The former New York Yankees captain and former Florida governor and GOP presidential candidate were the prominent names to emerge earlier this month among multiple groups vying to buy the franchise from Jeffrey Loria. The two are now a high-profile double-play combination, merging their efforts, the Miami Herald and Associated Press reported Wednesday, citing anonymous sources familiar with the situation.
The Marlins declined comment on the reports. Marlins president David Samson said last week that negotiations are progressing with multiple groups interested in the team.
He declined to identify the principal players in the current bidding because “everyone wants to finish first and no one wants their names involved if they’re not finishing first.”
Bloomberg.com identified Wayne P. Rothbaum, founder of Quogue Capital, as the primary competitor to the Jeter-Bush group. According to the website, bids for the Marlins were due last week and came in between $1.2 billion and $1.3 billion.
Loria purchased the team for $158 million in 2002. Forbes recently placed the value of the Marlins at $940 million, ranked 25th among teams in Major League Baseball.
Samson took issue with that report, saying that Forbes did not have access to the team’s financial numbers to form the basis of a valuation.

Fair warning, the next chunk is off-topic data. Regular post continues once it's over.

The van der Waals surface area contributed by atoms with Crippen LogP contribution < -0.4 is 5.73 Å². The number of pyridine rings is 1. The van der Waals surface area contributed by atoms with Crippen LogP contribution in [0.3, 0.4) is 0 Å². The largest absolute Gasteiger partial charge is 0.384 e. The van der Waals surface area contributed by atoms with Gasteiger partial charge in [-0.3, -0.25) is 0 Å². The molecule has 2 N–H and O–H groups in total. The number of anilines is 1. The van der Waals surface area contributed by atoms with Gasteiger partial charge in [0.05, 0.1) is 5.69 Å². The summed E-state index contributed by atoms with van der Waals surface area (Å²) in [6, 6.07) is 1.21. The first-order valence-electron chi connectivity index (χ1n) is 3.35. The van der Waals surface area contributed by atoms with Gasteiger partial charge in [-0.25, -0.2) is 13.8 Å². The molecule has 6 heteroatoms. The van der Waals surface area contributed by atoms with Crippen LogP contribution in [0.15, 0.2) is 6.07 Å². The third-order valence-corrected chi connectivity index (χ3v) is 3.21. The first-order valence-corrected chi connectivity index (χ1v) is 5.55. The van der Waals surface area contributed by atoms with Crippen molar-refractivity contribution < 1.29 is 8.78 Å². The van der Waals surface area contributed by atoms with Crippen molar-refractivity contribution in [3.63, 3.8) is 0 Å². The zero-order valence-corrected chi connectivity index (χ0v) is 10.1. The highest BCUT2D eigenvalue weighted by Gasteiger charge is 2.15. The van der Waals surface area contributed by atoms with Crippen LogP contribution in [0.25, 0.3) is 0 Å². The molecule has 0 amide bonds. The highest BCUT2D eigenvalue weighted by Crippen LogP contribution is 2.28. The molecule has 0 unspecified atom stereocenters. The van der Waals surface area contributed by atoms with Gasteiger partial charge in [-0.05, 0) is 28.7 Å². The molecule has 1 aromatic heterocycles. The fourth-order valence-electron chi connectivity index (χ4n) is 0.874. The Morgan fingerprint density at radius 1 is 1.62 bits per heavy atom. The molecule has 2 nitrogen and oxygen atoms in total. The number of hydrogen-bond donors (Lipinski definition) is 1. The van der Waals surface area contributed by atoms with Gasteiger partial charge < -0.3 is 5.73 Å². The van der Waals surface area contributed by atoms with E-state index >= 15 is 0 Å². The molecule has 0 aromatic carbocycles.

Rothbaum, 49, is a New York based venture capitalist whose Quogue Capital invests in the pharmaceutical industry. He has an address listed in Delray Beach.
Bush’s interest in owning the Marlins predated his unsuccessful run for the 2016 Republican presidential nomination. He lives in Coral Gables.
Jeter, the long-time Yankees shortstop who helped spearhead five World Series championships, has made his interest in team ownership known since retiring as a player in 2014. Jeter has a home in Tampa.
A source with knowledge of the situation confirmed to the Sun Sentinel earlier this month that Major League Baseball is aware of the interest from Jeter and Bush.
MLB thoroughly vets each potential purchaser as well as the proposed structure of any transaction, said Matt Bourne, MLB’s vice president of business public relations. No sale agreement can be executed without MLB signing off.
In a news conference prior to the Marlins’ home opener on April 11, Samson said negotiations to sell the team were farther along than any previous discussions have gotten with interested buyers, and characterized progress as “in the fourth inning.”
He said Loria has been more receptive to overtures than in the past. The Marlins owner was named in February as a candidate to serve as President Donald Trump’s ambassador to France.
Rothbaum, who began a Wall Street career in 1993, founded Quogue Capital in 2002. In 2008, he and his firm agreed to pay $1.3 million to settle allegations by the U.S. Securities and Exchange Commission that they had violated a ban on selling equities short during a blackout period prior to an initial public offering. Rothbaum and Quogue neither admitted nor denied the charges, the SEC said.
In 2016, Rothbaum joined the board of directors of Lion Biotechnologies, a company developing novel cancer therapies.